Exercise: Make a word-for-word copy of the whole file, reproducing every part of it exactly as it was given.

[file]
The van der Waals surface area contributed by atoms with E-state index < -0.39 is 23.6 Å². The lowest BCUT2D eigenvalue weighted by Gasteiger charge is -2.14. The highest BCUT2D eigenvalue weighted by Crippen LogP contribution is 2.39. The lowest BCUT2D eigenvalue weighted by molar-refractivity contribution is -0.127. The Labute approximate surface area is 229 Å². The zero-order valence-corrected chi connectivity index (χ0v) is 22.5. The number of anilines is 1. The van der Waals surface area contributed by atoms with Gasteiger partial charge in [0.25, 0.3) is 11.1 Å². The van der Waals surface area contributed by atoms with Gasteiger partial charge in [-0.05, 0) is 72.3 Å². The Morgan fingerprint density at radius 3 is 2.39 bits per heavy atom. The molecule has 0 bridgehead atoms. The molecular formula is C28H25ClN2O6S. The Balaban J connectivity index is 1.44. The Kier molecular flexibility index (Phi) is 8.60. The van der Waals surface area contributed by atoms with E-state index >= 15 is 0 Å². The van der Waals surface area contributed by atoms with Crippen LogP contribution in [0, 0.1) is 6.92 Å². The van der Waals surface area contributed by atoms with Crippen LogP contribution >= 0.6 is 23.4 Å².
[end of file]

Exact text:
The van der Waals surface area contributed by atoms with E-state index < -0.39 is 23.6 Å². The lowest BCUT2D eigenvalue weighted by Gasteiger charge is -2.14. The highest BCUT2D eigenvalue weighted by Crippen LogP contribution is 2.39. The lowest BCUT2D eigenvalue weighted by molar-refractivity contribution is -0.127. The Labute approximate surface area is 229 Å². The zero-order valence-corrected chi connectivity index (χ0v) is 22.5. The number of anilines is 1. The van der Waals surface area contributed by atoms with Gasteiger partial charge in [0.25, 0.3) is 11.1 Å². The van der Waals surface area contributed by atoms with Gasteiger partial charge in [-0.05, 0) is 72.3 Å². The Morgan fingerprint density at radius 3 is 2.39 bits per heavy atom. The molecule has 0 bridgehead atoms. The molecular formula is C28H25ClN2O6S. The Balaban J connectivity index is 1.44. The Kier molecular flexibility index (Phi) is 8.60. The van der Waals surface area contributed by atoms with E-state index >= 15 is 0 Å². The van der Waals surface area contributed by atoms with Crippen LogP contribution in [0, 0.1) is 6.92 Å². The van der Waals surface area contributed by atoms with Crippen LogP contribution >= 0.6 is 23.4 Å².